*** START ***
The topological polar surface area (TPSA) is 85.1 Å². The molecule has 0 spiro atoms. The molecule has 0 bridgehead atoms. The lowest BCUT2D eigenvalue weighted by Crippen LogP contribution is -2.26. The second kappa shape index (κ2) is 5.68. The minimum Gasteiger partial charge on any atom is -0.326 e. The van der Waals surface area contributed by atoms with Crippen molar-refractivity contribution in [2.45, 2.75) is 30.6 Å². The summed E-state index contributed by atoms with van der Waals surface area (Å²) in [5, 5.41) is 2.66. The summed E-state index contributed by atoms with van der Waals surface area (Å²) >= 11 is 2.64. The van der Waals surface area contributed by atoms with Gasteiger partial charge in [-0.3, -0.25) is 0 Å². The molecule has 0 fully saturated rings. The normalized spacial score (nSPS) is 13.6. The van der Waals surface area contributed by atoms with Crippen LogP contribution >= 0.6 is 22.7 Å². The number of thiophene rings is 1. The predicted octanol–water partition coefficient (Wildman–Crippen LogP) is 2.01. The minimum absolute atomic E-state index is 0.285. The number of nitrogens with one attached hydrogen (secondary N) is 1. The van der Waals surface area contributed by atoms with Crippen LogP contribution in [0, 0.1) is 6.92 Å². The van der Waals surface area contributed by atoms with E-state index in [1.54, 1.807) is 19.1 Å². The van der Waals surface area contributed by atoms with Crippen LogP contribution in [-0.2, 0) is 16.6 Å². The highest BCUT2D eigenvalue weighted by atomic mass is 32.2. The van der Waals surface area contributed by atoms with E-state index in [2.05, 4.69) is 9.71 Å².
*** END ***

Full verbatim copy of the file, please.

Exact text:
The topological polar surface area (TPSA) is 85.1 Å². The molecule has 0 spiro atoms. The molecule has 0 bridgehead atoms. The lowest BCUT2D eigenvalue weighted by Crippen LogP contribution is -2.26. The second kappa shape index (κ2) is 5.68. The minimum Gasteiger partial charge on any atom is -0.326 e. The van der Waals surface area contributed by atoms with Crippen molar-refractivity contribution in [2.45, 2.75) is 30.6 Å². The summed E-state index contributed by atoms with van der Waals surface area (Å²) in [5, 5.41) is 2.66. The summed E-state index contributed by atoms with van der Waals surface area (Å²) >= 11 is 2.64. The van der Waals surface area contributed by atoms with Gasteiger partial charge in [-0.3, -0.25) is 0 Å². The molecule has 0 fully saturated rings. The normalized spacial score (nSPS) is 13.6. The van der Waals surface area contributed by atoms with Crippen LogP contribution >= 0.6 is 22.7 Å². The number of thiophene rings is 1. The predicted octanol–water partition coefficient (Wildman–Crippen LogP) is 2.01. The minimum absolute atomic E-state index is 0.285. The number of nitrogens with one attached hydrogen (secondary N) is 1. The van der Waals surface area contributed by atoms with Crippen LogP contribution in [0, 0.1) is 6.92 Å². The van der Waals surface area contributed by atoms with E-state index in [1.54, 1.807) is 19.1 Å². The van der Waals surface area contributed by atoms with Crippen LogP contribution in [-0.2, 0) is 16.6 Å². The highest BCUT2D eigenvalue weighted by atomic mass is 32.2. The van der Waals surface area contributed by atoms with E-state index in [2.05, 4.69) is 9.71 Å².